Since 2019, the Mbarara Research Center has been the site of the ZEBOVAC clinical trial, ponsored by the London School of Hygiene & Tropical Medicine, which aims to provide additional information and evaluate the safety and immune response generated by an experimental two-dose Ebola vaccine regimen manufactured by Janssen Vaccines and Prevention. This vaccine regimen is based on a first injection of Ad26.ZEBOV, followed by MVA-BN-Filo 56 days later. This approach is designed to produce stronger and more durable immune responses.
In previous trials involving more than 6,000 people in Europe, the United States, and Africa, this vaccine regimen has shown safety and significant immunogenicity in humans. However, additional data are needed to demonstrate efficacy in humans.
ZEBOVAC enters its final phase
The Phase II, single-arm, open-label, non-randomized interventional trial, ZEBOVAC, currently being completed at the Mbarara Center included 800 frontline workers who are at increased risk of contracting Ebola. They include doctors, nurses, and pharmacists, cleaners, morgue attendants, and surveillance, ambulance, and burial crews. The task now is to compile the accumulated data and analyze it to determine the immune response of this vaccine regimen.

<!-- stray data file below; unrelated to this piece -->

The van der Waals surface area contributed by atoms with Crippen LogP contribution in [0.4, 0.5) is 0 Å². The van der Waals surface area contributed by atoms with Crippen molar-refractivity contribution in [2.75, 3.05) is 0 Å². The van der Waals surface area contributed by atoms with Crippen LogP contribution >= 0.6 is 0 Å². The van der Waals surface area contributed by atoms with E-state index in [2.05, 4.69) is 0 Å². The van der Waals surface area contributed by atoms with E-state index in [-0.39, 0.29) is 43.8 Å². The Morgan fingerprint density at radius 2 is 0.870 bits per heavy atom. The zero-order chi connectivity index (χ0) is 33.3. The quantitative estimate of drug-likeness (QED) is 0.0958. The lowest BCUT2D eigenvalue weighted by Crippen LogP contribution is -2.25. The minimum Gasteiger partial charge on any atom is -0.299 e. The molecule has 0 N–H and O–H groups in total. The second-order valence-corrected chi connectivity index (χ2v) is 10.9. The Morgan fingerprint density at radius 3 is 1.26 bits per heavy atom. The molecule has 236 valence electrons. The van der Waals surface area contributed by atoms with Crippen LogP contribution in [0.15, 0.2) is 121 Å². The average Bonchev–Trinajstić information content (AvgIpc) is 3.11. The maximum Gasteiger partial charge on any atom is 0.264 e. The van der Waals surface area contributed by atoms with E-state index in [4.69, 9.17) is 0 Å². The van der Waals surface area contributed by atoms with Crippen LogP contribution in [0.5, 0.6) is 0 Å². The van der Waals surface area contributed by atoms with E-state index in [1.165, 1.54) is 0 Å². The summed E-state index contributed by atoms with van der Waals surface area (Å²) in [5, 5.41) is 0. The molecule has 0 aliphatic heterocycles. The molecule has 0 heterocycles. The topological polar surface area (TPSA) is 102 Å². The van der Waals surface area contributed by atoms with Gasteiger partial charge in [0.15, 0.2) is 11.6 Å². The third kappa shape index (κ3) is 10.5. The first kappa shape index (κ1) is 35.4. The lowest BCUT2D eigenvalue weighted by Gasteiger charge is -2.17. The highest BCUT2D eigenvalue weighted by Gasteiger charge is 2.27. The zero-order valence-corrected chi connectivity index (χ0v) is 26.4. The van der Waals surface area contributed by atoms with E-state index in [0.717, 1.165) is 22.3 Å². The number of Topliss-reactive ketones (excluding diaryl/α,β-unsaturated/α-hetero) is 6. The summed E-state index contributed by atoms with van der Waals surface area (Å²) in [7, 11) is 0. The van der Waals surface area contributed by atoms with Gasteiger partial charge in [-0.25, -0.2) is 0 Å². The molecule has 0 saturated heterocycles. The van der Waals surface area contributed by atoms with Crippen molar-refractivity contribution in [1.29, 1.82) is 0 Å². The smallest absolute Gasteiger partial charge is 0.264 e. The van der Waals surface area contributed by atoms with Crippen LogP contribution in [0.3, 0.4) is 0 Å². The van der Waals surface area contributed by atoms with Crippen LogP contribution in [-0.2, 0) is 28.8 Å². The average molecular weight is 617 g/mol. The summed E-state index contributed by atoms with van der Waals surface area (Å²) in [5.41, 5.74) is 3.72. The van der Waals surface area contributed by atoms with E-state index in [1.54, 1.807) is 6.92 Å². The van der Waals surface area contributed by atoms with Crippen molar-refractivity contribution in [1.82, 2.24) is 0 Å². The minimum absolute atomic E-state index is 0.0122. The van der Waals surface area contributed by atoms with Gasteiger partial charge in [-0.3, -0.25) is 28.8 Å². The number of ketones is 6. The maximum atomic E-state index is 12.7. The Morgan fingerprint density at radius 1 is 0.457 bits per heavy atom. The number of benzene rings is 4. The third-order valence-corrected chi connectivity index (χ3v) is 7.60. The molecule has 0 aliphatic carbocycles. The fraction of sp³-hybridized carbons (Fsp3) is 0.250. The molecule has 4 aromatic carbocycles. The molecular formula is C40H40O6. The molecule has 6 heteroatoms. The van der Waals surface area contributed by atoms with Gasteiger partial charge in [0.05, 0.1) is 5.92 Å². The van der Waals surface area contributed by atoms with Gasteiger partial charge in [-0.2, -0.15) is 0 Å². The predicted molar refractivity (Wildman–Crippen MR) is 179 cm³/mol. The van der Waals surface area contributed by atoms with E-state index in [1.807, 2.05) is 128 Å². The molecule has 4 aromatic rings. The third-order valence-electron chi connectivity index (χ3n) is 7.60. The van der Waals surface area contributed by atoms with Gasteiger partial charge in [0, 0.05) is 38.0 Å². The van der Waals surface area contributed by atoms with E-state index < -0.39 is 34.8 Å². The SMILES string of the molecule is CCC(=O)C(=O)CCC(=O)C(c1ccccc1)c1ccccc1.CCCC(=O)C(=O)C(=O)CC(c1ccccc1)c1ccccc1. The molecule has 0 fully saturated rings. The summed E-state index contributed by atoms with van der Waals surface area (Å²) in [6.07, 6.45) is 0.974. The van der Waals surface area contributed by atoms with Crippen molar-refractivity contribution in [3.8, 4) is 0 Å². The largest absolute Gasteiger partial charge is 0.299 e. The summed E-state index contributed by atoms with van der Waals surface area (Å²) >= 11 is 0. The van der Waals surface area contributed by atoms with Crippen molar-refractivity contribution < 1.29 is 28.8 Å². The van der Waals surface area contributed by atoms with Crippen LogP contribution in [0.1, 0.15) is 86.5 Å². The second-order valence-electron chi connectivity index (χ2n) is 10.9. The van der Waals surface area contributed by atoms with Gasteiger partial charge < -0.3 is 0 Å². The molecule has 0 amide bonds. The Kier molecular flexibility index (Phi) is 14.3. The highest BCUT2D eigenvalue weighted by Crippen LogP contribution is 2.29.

During his visit, Prof. Pontiano Kaleebu congratulated the center's teams for the high quality of their work, which will enable progress on the Ebola vaccine front: "the Zebovac trial was perfectly conducted by the Center and I hope that new collaborations between the Uganda Virus Research Institute (UVRI), the Ugandan research units of the Medical Research Council and the London School of Hygiene & Tropical Medicine and Epicentre will emerge soon."
Prof. Kaleebu also gave a lecture on “SARS-CoV-2 Surveillance and Vaccine Research at UVRI”.
The data from this trial should help provide more information and assist in the licensing of an Ebola vaccine, which is essential to control recurrent epidemics. The development of effective vaccines and treatments for Ebola is a global public health priority.